Turangalîla is one of those works that is always an event and a challenge. Messiaen’s joyous amalgamation of unfettered emotion and experiments in musical time is incredibly rich in detail, yet remarkably direct in expression. For that reason, while there are many notes to negotiate, any performance must keep sight of the romantic, sometimes disturbing, core of the work.
This is clearly understood in this performance from Juanjo Mena and the Bergen Philharmonic Orchestra. Whether it is the imposing ‘statue theme’, the swooning love music or the unsettling passages inspired by Poe’s The Pit and the Pendulum, the essentials are there. Some gear changes in the jumps between apparently disparate chunks of music are a little stiff, but the pacing of moments such as the main climax (of many) in the ‘Développement de l’amour’ is masterfully handled, as is the subsequent dispersal of energy. The end of the riotous ‘Joie du sang des étoiles’ is less shattering than most, but merely due to Mena keeping a little something in reserve to ensure the end of the work is not overshadowed by this explosive halfway point.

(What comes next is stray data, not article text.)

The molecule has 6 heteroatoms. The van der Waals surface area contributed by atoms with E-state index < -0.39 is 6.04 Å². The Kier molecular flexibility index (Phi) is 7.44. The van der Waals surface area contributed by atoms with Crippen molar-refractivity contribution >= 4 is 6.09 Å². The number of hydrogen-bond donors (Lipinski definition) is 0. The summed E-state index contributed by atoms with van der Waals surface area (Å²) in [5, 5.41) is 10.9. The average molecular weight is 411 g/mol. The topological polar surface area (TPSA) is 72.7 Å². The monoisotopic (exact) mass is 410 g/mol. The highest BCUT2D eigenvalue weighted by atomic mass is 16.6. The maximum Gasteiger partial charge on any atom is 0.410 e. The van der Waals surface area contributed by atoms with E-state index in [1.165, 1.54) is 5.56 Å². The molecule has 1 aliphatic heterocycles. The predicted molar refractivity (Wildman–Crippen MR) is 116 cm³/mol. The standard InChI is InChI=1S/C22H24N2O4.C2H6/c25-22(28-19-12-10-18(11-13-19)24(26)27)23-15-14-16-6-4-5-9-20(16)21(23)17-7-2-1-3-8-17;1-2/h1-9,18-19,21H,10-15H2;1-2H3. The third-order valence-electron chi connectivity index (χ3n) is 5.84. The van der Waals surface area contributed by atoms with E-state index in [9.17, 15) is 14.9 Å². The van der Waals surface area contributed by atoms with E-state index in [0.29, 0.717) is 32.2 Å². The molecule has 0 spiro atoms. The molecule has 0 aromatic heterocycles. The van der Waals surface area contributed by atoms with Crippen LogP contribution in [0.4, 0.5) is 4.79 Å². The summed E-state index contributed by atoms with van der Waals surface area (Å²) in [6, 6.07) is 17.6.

The ondes martenot’s electronic swooning can be notoriously difficult to balance. Like the piano, it is a little forward here, even for its status as a soloist, the deep, flatulent growling in the first movement being uncommonly prominent. Steven Osborne (above) brings authority to the piano cadenzas and poetry to the filigree passages, while the orchestra players are clearly having fun.